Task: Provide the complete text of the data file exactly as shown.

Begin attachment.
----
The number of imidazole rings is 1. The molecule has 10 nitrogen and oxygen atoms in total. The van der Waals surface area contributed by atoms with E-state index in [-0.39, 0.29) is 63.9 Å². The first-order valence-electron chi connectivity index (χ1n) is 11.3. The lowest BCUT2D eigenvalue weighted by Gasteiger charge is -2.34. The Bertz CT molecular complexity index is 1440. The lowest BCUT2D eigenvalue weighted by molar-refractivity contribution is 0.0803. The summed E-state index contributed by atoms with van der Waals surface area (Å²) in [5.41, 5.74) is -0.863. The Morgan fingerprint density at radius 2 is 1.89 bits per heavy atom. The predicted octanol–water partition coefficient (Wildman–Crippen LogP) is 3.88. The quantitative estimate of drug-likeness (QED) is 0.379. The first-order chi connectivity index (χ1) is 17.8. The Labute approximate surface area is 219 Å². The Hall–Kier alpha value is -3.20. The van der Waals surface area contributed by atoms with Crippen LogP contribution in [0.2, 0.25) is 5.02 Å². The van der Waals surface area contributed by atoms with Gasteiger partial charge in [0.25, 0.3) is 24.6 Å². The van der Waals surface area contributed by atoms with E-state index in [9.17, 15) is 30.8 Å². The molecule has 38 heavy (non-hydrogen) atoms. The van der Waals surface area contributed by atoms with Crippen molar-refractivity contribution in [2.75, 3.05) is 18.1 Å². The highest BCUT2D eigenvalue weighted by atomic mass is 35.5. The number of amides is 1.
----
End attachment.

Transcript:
The number of imidazole rings is 1. The molecule has 10 nitrogen and oxygen atoms in total. The van der Waals surface area contributed by atoms with E-state index in [-0.39, 0.29) is 63.9 Å². The first-order valence-electron chi connectivity index (χ1n) is 11.3. The lowest BCUT2D eigenvalue weighted by Gasteiger charge is -2.34. The Bertz CT molecular complexity index is 1440. The lowest BCUT2D eigenvalue weighted by molar-refractivity contribution is 0.0803. The summed E-state index contributed by atoms with van der Waals surface area (Å²) in [5.41, 5.74) is -0.863. The Morgan fingerprint density at radius 2 is 1.89 bits per heavy atom. The predicted octanol–water partition coefficient (Wildman–Crippen LogP) is 3.88. The quantitative estimate of drug-likeness (QED) is 0.379. The first-order chi connectivity index (χ1) is 17.8. The Labute approximate surface area is 219 Å². The Hall–Kier alpha value is -3.20. The van der Waals surface area contributed by atoms with Crippen LogP contribution in [0.2, 0.25) is 5.02 Å². The van der Waals surface area contributed by atoms with Gasteiger partial charge in [0.25, 0.3) is 24.6 Å². The van der Waals surface area contributed by atoms with E-state index in [9.17, 15) is 30.8 Å². The molecule has 38 heavy (non-hydrogen) atoms. The van der Waals surface area contributed by atoms with Crippen molar-refractivity contribution in [2.75, 3.05) is 18.1 Å². The highest BCUT2D eigenvalue weighted by atomic mass is 35.5. The number of amides is 1.